Spire is wading deeper into the ship-tracking business, challenging established competitors operating fleets of much bigger satellites.
Harris Corp. and Canada’s exactEarth are establishing a space-based constellation of more than 60 maritime-tracking sensors to enable government and commercial customers to pinpoint the location of ships around the world nearly instantaneously.
Satellite machine-to-machine and Internet of Things services provider Orbcomm Inc. on Aug. 4 reported double-digit increases in quarterly revenue and gross profit and said its recent agreement with a Chinese conglomerate could open a vast new market for the company.
A battle between two companies over what they thought would be a large contract with the Canadian government for satellite-based maritime surveillance turned out to be a contest for peanuts in which the winner appeared to suffer more than the loser.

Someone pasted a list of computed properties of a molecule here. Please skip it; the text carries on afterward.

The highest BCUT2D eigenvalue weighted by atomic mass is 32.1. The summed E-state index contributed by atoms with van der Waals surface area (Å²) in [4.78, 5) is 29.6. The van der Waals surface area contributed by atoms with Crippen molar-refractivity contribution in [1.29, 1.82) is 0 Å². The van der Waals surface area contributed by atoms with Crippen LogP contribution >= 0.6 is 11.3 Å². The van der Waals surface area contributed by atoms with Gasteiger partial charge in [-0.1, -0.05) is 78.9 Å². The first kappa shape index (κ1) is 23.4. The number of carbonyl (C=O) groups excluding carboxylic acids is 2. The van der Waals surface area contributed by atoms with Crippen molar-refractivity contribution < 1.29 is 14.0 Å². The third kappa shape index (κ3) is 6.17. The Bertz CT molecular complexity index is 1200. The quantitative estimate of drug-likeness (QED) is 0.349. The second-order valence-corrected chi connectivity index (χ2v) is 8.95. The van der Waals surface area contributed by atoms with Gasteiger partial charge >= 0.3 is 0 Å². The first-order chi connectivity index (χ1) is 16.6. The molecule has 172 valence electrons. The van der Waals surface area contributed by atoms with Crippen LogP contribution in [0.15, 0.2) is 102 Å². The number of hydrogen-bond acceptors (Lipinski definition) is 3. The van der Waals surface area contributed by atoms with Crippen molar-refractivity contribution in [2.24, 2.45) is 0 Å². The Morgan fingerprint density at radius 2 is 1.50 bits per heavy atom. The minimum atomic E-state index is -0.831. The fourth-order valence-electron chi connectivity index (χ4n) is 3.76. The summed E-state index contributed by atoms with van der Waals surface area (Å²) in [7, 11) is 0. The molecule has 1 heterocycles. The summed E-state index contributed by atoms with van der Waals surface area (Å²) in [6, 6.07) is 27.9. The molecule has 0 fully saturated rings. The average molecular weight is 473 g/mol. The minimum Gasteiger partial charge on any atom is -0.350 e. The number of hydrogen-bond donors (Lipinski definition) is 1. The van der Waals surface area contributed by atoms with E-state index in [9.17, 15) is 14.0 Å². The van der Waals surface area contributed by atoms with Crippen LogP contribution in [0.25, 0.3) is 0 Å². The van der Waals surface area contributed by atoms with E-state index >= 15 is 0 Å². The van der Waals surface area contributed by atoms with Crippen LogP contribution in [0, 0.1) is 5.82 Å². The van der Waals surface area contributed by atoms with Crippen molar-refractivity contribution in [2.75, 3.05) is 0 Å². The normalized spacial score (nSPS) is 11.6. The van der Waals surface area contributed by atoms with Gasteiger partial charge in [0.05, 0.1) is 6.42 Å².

Canadian satellite maritime surveillance data provider exactEarth Ltd. on Feb. 9 debuted as an independent company and will get an early indication of its competitiveness in the coming weeks when the Canadian government decides a large contract.
Satellite component builder Com Dev of Canada and partner Hisdesat of Spain are selling 40-45 percent of their jointly owned exactEarth space-based maritime surveillance company in an initial stock offering expected to yield 88 million Canadian dollars ($69.2 million).
The partnership between exactEarth of Canada and Harris Corp. of the United States to place maritime data-collection payloads on 58 Iridium Next low-orbiting satellites is structured so that each company benefits from the other’s commercial success, according to exactEarth.
Harris and exactEarth announced a partnership in which Harris will use exactEarth technology to mount ship-monitoring payloads on Iridium Next satellites.